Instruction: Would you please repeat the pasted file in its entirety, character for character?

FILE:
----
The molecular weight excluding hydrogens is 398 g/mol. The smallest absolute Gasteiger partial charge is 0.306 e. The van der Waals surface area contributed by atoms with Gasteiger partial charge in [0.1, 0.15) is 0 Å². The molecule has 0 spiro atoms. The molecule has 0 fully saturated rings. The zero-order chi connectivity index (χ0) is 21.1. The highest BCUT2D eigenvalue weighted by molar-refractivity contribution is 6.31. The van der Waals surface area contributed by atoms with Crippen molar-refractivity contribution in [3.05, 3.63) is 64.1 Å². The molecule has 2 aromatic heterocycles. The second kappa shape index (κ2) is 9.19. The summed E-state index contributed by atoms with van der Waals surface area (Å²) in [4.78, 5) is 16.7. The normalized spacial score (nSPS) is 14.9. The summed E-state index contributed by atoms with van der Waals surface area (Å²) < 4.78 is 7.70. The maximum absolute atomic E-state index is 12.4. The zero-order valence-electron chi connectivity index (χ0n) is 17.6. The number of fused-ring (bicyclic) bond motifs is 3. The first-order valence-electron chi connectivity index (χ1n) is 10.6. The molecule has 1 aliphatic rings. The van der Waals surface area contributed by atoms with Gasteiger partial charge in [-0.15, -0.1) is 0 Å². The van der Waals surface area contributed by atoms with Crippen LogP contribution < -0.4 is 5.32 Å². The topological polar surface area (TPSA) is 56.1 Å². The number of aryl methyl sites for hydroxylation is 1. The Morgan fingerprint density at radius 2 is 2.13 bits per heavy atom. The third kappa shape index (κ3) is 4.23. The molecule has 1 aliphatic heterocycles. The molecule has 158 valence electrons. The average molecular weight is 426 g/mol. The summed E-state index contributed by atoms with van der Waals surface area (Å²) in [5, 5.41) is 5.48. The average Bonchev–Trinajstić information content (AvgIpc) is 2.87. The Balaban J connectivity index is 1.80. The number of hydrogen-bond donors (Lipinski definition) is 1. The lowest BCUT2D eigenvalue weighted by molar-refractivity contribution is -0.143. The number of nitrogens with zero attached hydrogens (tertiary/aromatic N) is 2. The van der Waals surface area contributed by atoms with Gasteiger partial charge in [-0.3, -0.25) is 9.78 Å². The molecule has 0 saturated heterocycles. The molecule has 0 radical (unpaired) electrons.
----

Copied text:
The molecular weight excluding hydrogens is 398 g/mol. The smallest absolute Gasteiger partial charge is 0.306 e. The van der Waals surface area contributed by atoms with Gasteiger partial charge in [0.1, 0.15) is 0 Å². The molecule has 0 spiro atoms. The molecule has 0 fully saturated rings. The zero-order chi connectivity index (χ0) is 21.1. The highest BCUT2D eigenvalue weighted by molar-refractivity contribution is 6.31. The van der Waals surface area contributed by atoms with Crippen molar-refractivity contribution in [3.05, 3.63) is 64.1 Å². The molecule has 2 aromatic heterocycles. The second kappa shape index (κ2) is 9.19. The summed E-state index contributed by atoms with van der Waals surface area (Å²) in [4.78, 5) is 16.7. The normalized spacial score (nSPS) is 14.9. The summed E-state index contributed by atoms with van der Waals surface area (Å²) < 4.78 is 7.70. The maximum absolute atomic E-state index is 12.4. The zero-order valence-electron chi connectivity index (χ0n) is 17.6. The number of fused-ring (bicyclic) bond motifs is 3. The first-order valence-electron chi connectivity index (χ1n) is 10.6. The molecule has 1 aliphatic rings. The van der Waals surface area contributed by atoms with Gasteiger partial charge in [-0.15, -0.1) is 0 Å². The van der Waals surface area contributed by atoms with Crippen LogP contribution < -0.4 is 5.32 Å². The topological polar surface area (TPSA) is 56.1 Å². The number of aryl methyl sites for hydroxylation is 1. The Morgan fingerprint density at radius 2 is 2.13 bits per heavy atom. The third kappa shape index (κ3) is 4.23. The molecule has 1 aliphatic heterocycles. The molecule has 158 valence electrons. The average molecular weight is 426 g/mol. The summed E-state index contributed by atoms with van der Waals surface area (Å²) in [5, 5.41) is 5.48. The average Bonchev–Trinajstić information content (AvgIpc) is 2.87. The Balaban J connectivity index is 1.80. The number of hydrogen-bond donors (Lipinski definition) is 1. The lowest BCUT2D eigenvalue weighted by molar-refractivity contribution is -0.143. The number of nitrogens with zero attached hydrogens (tertiary/aromatic N) is 2. The van der Waals surface area contributed by atoms with Gasteiger partial charge in [-0.3, -0.25) is 9.78 Å². The molecule has 0 saturated heterocycles. The molecule has 0 radical (unpaired) electrons.